Beneath and Beyond the Code
Ana Marques da Silva
CLP | University of Coimbra
FCT Research Fellow


Although software is deeply embedded in contemporary post-industrial societies, it remains opaque to most of its users. That is why emerging disciplines such as critical code, software and platform studies largely contribute to the construction of knowledge about the many ways in which computer code participates in culture, shedding light on the importance of literacy in the context of the digital instruments and processes which are increasingly present in human activities. As is clearly stated early on, “code is not merely functional”, it has “significant social, political, and aesthetic dimensions” (3) which may be revealed with a hermeneutic approach, by a close reading of the code itself. That is the aim of this book: an attentive and deep analysis of a program coded in a single line – 10 PRINT CHR$(205.5+RND(1)); : GOTO 10 – that unfolds into three hundred pages, telling the story of this particular computer program, of the BASIC language on which it is written, and of the Commodore 64 computer on which it ran. At the same time, this analysis explores randomness and repetition in computing, as well as in the arts and sciences, while reflecting upon the ways in which mazes are imagined in culture. Through this approach, the work brings forth the physical and socio-cultural materialities of computational processes, the value of creative computing, and the epistemological relevance of code, radially establishing many relationships with a myriad of points usually perceived as distant from computation. From the history to the specificities of computer processes, and from the memory rooted in aesthetic artifacts to the relationship between scientific endeavors and their historical background, this one-line program reveals itself as a text whose analysis sheds light on the materialities of culture and human imagination.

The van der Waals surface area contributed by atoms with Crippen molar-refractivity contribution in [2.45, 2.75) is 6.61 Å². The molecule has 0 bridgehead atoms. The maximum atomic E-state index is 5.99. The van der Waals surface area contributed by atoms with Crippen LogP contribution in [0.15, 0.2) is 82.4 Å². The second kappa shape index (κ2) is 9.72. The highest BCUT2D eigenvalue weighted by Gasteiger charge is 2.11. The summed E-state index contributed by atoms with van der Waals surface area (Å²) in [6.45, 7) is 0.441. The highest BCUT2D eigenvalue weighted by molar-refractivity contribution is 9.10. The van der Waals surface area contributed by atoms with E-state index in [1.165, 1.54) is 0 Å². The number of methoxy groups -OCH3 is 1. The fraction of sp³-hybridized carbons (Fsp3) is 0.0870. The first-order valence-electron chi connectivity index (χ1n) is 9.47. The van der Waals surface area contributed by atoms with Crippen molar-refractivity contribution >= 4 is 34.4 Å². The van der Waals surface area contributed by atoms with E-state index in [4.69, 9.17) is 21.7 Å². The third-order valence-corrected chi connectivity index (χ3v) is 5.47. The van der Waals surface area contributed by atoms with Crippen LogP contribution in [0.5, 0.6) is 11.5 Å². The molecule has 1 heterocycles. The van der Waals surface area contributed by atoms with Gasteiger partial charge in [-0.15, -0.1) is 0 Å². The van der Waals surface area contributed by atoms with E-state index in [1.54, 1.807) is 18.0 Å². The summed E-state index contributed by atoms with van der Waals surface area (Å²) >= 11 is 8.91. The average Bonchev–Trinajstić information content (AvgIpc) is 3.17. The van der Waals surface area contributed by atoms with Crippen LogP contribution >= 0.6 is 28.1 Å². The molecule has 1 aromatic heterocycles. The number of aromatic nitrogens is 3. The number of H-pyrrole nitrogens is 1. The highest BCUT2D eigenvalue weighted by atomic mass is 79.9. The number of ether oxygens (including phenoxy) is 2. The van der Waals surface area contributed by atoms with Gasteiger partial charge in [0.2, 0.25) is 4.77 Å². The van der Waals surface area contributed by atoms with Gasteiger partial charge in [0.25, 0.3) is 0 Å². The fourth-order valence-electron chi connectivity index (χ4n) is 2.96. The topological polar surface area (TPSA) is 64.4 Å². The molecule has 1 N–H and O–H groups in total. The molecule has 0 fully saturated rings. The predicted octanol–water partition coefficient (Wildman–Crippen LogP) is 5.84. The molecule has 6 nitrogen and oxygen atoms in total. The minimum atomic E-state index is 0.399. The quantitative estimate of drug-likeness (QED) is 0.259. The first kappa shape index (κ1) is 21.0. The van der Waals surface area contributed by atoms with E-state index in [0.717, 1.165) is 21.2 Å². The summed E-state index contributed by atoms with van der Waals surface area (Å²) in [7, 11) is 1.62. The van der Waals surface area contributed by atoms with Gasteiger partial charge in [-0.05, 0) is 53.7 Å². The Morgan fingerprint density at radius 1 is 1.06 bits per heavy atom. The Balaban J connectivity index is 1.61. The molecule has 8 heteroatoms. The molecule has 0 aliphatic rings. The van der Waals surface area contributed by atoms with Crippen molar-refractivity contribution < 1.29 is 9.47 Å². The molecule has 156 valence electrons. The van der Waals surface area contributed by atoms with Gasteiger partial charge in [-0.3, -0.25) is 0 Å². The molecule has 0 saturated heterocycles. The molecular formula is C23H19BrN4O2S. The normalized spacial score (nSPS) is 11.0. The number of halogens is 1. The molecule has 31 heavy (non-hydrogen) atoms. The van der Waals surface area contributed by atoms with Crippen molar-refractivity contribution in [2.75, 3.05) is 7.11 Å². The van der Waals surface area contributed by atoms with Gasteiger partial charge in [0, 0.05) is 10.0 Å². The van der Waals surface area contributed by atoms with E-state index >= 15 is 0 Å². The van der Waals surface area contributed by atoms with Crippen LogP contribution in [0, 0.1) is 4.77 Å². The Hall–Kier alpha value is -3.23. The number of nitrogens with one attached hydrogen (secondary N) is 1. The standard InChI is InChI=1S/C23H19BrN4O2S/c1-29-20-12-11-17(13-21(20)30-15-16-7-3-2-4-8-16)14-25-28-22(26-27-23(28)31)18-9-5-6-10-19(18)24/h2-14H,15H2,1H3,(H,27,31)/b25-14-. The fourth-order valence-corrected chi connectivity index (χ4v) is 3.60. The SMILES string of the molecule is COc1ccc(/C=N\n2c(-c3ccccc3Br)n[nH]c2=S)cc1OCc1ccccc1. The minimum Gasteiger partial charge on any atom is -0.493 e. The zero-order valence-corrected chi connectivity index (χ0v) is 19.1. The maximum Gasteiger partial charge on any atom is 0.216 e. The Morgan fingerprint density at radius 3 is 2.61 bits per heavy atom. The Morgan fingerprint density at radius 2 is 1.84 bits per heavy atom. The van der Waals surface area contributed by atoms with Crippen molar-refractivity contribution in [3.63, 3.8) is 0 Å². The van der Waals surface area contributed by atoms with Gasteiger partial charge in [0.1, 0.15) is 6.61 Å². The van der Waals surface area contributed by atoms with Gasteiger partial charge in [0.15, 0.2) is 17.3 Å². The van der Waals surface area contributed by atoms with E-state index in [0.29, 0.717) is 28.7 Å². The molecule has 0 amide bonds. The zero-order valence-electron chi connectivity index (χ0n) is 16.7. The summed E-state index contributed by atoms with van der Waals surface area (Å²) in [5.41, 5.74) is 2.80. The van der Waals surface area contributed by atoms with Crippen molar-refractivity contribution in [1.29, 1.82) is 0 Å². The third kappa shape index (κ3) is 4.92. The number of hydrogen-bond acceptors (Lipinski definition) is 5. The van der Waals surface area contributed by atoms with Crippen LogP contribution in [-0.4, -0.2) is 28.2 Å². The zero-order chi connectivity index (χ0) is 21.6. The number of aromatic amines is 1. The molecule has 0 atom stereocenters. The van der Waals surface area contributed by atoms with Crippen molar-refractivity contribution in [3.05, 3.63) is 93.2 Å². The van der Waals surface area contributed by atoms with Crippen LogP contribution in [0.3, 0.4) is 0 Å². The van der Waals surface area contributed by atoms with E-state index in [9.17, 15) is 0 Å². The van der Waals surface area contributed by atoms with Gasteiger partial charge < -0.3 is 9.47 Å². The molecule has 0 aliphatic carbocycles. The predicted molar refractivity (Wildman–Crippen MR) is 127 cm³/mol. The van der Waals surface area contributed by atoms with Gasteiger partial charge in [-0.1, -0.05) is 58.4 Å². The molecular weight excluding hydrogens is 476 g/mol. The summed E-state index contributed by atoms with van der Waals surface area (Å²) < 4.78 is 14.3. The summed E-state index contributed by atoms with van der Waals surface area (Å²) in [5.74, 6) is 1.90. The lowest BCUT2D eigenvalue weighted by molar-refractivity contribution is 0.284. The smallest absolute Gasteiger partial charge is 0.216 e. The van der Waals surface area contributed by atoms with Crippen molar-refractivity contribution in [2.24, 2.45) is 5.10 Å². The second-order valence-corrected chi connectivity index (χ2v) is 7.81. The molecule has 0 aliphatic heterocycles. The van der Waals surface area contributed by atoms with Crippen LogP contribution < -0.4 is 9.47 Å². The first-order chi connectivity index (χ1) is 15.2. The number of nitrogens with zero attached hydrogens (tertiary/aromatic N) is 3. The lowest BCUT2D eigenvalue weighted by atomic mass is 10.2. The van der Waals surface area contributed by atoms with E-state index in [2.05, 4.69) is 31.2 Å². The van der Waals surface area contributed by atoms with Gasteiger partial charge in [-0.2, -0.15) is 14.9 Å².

The set of instructions coded in this extremely concise program (10 PRINT CHR$(205.5+RND(1)); : GOTO 10) produces the image of a maze pattern, as represented in the book's cover: “when the program runs, the characters appear one at a time, left to right and then top to bottom, and the image scrolls up by two lines each time the screen is filled” (8). This is a non-utilitarian program, its output produces an image that unfolds indefinitely through the screen. But besides causing something to happen on a computer screen, this line of code is also related to many cultural objects, raising questions about the conditions under which it was written and performed. Just as code is dialogically adapted by many programmers, this book is collaboratively written by ten renowned authors (Nick Montfort, Patsy Baudoin, John Bell, Ian Bogost, Jeremy Douglass, Mark C. Marino, Michael Mateas, Casey Reas, Mark Sample, Noah Vawter) in the fields of literature, media studies, computer science and art. Despite all the different hands at work, 10PRINT has an homogeneous style and type of approach: straightforward and clear (like code). After introducing the scope of the work, the authors describe, step by step, the functioning of 10PRINT, raising issues like the historical context of each command and relating, for example, the evolution of computers with typewriters and other media.

The pattern produced by 10PRINT is a never-ending maze. The authors argue that although an adult could “easily trivialize and dismiss it as simply a childish amusement”, that posture would disregard “the cultural resonance and historical depth of the maze” as well as the “culture of creative, exploratory computing” (32). The first chapter addresses the meaning and the long history of mazes in western cultures, from the labyrinth of Knossos to the contemporary explorations of these structures in arts, sciences or computer games. A multi-perspectival approach highlights the scope of computer programming but, at the same time (and more importantly), acknowledges that the mastery of a maze reflects the path from confusion to solution, which is created by the explorer, and not by the maze's programmer. Thus, the use of any program (or any other technical tool) should be accompanied by the knowledge of its nature, premises and possibilities, so that users may be producers and not merely consumers. The two dynamics that give 10PRINT its visual impact are regularity and randomness. The second chapter is dedicated to regularity. Although intricate and complex, 10PRINT is a regular procedure developing in space and time, producing patterns in the process. Regularity is explored in human cultures as a key element to produce a sense of orientation and control over disorder. The authors consider many examples taken from art history, such as patterns and grids used in ancient tapestry, tiling or modern art movements inspired by constructivism.